Why you need to be eating gluten to get tested for coeliac disease
The tests used to diagnose coeliac disease rely upon the fact that an individual is eating gluten (found in wheat, barley and rye) regularly during their diet before taking the test. Someone who has coeliac disease and is eating gluten will produce antibodies in their blood in response to that. Take gluten out of the diet and those antibodies disappear and may not be found if a blood test is taken which can result in a false-negative result. The same thing occurs with the biopsy as the gut lining will heal itself upon going gluten-free.
At present in the UK it is recommended that people are eating gluten in most meals every day for at least 6 weeks before getting the blood test and biopsy. This advice may differ in other countries. As more research is done in this area this recommendation may change and become a shorter period of time if evidence shows antibodies are produced in adequate levels before then.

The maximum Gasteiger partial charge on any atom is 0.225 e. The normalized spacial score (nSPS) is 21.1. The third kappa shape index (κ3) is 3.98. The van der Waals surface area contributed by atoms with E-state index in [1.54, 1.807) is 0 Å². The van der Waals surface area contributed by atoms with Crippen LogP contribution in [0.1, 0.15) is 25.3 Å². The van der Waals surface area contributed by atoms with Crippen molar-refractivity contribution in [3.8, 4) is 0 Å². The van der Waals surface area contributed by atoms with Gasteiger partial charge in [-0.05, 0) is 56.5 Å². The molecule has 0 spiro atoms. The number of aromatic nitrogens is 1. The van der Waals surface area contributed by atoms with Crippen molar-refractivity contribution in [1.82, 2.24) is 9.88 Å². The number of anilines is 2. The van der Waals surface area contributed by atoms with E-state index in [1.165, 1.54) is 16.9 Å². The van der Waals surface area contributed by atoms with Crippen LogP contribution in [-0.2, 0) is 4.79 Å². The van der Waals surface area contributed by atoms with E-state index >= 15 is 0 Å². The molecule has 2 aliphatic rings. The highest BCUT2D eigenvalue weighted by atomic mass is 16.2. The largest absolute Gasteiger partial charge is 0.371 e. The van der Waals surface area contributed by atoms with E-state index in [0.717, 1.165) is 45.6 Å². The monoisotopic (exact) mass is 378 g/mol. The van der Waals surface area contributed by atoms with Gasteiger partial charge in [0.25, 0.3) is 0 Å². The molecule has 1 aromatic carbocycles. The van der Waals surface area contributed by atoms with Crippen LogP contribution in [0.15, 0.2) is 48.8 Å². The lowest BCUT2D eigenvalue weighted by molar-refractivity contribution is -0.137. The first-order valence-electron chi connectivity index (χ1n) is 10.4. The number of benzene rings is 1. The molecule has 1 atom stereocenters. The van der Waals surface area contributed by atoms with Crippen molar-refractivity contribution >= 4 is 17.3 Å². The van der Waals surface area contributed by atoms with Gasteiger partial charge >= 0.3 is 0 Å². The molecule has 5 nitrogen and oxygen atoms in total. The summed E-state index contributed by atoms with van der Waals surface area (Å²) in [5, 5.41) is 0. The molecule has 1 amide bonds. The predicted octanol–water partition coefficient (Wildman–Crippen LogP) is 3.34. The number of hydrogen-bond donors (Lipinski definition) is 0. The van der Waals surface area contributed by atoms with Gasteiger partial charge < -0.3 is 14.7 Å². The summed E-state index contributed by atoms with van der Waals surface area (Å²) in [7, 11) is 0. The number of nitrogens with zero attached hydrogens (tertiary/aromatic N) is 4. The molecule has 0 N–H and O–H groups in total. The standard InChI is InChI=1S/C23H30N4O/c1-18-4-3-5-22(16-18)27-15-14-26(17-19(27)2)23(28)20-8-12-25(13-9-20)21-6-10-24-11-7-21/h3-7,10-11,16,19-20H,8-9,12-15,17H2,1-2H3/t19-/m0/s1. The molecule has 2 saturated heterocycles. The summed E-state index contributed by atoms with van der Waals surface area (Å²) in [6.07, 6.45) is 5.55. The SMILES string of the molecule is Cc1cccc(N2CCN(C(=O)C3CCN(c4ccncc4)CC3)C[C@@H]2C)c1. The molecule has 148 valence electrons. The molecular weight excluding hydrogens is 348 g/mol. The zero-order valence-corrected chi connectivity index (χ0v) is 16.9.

What if your doctor isn’t supportive to get tested?
Unfortunately, as I discovered even more so this weekend, there are many doctors who are not supportive in helping people get tested for coeliac disease. It may be worth reminding them of the National Institute of Clinical Excellence guidelines for Coeliac disease (NICE 86) which are written based on all the existing evidence for diagnosis and treatment coeliac disease and why this diagnostic process is currently considered the gold standard. As research evolves these guidelines can change in the future.
If that doesn’t help, it may be worth trying to see a different doctor or contacting Coeliac UK and asking them for guidance as they may be aware of others in your area experiencing the same difficulties. If they aren’t made aware of it, they can’t do anything to help.